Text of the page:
So, as a fan of Murakami, why did it take me so long to get to this? – Well, I was scared it wouldn’t be as good as the ones I’d read – 7 others to date – and I was right – this is likely my least favorite of the Murakami fiction I’ve read – it’s tied with Norwegian Wood which is similar. And my favorites are The Wind-Up Bird Chronicle, my first Murakami, and 1Q84. I’ve also enjoyed a couple of his collections of short stories.
So what’s wrong? I think Murakami wears off – many of his tales deal with the same things or combinations of them – the loneliness of youthful existential angst, dreamy otherworldliness, suspense, sex, music, cats, books, and wells – more sex, some gruesome stuff. And those old Murakami motifs are all here along with a lot of fear and a smattering of the occult. The Wind-Up Bird Chronicle uses all these things and was innovative then, and hugely successful so … he’s repeated the pattern. The very long 1Q84 is a bit different in some ways getting back to some politics ala The Wild Sheep Chase.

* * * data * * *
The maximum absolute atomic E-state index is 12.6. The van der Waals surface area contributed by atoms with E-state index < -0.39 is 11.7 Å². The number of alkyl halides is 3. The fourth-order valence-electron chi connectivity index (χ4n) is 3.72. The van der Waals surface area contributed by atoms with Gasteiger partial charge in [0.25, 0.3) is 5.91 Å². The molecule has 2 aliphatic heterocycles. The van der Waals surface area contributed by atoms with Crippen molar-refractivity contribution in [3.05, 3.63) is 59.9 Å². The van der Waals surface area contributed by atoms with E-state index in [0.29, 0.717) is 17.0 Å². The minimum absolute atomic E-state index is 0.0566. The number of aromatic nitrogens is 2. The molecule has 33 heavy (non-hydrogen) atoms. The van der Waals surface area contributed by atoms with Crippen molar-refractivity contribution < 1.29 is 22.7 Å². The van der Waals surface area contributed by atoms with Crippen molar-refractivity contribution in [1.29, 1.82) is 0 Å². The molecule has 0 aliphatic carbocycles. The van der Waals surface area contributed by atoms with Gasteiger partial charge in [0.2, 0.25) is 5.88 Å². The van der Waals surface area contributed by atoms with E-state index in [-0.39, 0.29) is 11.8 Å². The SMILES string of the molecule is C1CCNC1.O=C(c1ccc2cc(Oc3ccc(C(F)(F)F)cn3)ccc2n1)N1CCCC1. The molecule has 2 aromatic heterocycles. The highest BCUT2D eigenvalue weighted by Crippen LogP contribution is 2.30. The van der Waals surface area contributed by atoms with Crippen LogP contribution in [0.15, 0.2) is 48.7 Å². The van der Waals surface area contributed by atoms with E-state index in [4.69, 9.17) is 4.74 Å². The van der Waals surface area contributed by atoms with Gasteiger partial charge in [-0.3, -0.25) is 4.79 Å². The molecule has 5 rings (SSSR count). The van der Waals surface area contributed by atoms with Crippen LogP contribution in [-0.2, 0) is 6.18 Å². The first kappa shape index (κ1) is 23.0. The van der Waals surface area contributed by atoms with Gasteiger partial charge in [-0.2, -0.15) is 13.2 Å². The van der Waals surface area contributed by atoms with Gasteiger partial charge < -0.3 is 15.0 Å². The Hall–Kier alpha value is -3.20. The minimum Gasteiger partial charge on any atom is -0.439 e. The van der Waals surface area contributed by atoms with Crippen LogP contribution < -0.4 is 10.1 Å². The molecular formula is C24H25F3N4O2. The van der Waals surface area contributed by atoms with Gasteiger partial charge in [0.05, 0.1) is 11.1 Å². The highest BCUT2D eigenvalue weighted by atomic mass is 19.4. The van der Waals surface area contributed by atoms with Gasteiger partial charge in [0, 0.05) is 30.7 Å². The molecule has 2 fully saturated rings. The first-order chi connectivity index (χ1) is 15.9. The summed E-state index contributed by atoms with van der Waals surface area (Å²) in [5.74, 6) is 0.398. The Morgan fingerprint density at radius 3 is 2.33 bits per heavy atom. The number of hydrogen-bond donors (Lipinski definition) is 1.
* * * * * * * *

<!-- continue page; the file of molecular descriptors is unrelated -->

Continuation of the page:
In Sputnik Sweetheart we have a first person young man who is smitten with a woman who won’t return his affection. Come to find out she’s lesbian and has a lover – or a would-be lover. Sumire is a self-centered airhead, very immature, loner and wanna-be novel writer and she seems to use the narrator’s affection for her own purposes. One day Sumire goes on a business trip with her lover, Miu, and they end up on a Greek Island. The narrator gets a phone call from Miu saying Sumire has disappeared so he travels there to help.
The entire ambiance and major theme is existential loneliness – the Russian satellite, Sputnik, is a a lonely piece of metal floating around in space. I suppose that might be an interesting metaphor for the young people at which I think this novel aims.
Bottom line – skip it unless you’re a die-hard Murakami fan or a young adult – ages 17 to 25 or so.